Angela Otts

Right now, lifelong learning is a plus. We’re home and we can delve into anything that we want.

I saw a documentary on TV the other night about the Indian Nations.

It was fascinating.

The Indians in this country had their nations all over the country and interacted with each other.

They traded along trails that they had set up. They had tribunals that governed their groups.

Their stories are so inspirational. Out of nothing except nature, they developed a lifestyle.

They made their clothing. They taught their children. They built their homes, whether they were tepees, long houses or mud huts. They took from where they were for their subsistence.

They made beautiful beaded clothing, feathered headdresses, blankets and jewelry.

They decorated pottery and painted history on cave walls. They carved their arrowheads and used fire.

They had dynamic leaders and strong women. They were resourceful.

I got to thinking that they had a nation before America was a nation. I must know about them and their history. In this time of crisis, I, like all of you, have time to learn more about those things that have been around us most of our lives. We have been taught in school and know about the cowboys and Indians.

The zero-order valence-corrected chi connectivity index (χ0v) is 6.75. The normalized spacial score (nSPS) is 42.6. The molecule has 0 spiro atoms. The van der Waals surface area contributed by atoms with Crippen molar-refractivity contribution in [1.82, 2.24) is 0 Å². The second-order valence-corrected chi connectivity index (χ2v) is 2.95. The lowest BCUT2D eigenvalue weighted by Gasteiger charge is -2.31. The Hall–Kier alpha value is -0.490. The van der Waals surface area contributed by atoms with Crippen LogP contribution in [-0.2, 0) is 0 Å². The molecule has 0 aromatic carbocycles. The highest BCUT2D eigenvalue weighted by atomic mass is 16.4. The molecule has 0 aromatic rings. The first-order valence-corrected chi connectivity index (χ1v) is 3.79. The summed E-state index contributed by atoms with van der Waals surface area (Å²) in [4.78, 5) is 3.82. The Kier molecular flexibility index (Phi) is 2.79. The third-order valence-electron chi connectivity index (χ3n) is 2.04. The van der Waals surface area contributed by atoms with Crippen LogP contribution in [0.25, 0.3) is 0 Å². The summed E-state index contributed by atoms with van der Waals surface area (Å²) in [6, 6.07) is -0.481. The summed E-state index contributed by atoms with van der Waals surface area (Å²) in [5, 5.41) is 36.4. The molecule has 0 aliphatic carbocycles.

But do we really know the culture and the means of their lives.

This thought is applicable to many things that we can explore.

For me, I’m going to learn more about all the Indian nations in this country…the Cherokee, Cheyenne, Lakota, Seminole, and more. We’re so lucky to have the computer to do all that.

If you’ve slowed down to a standstill, try lifelong learning. It’s a connection to society and life.

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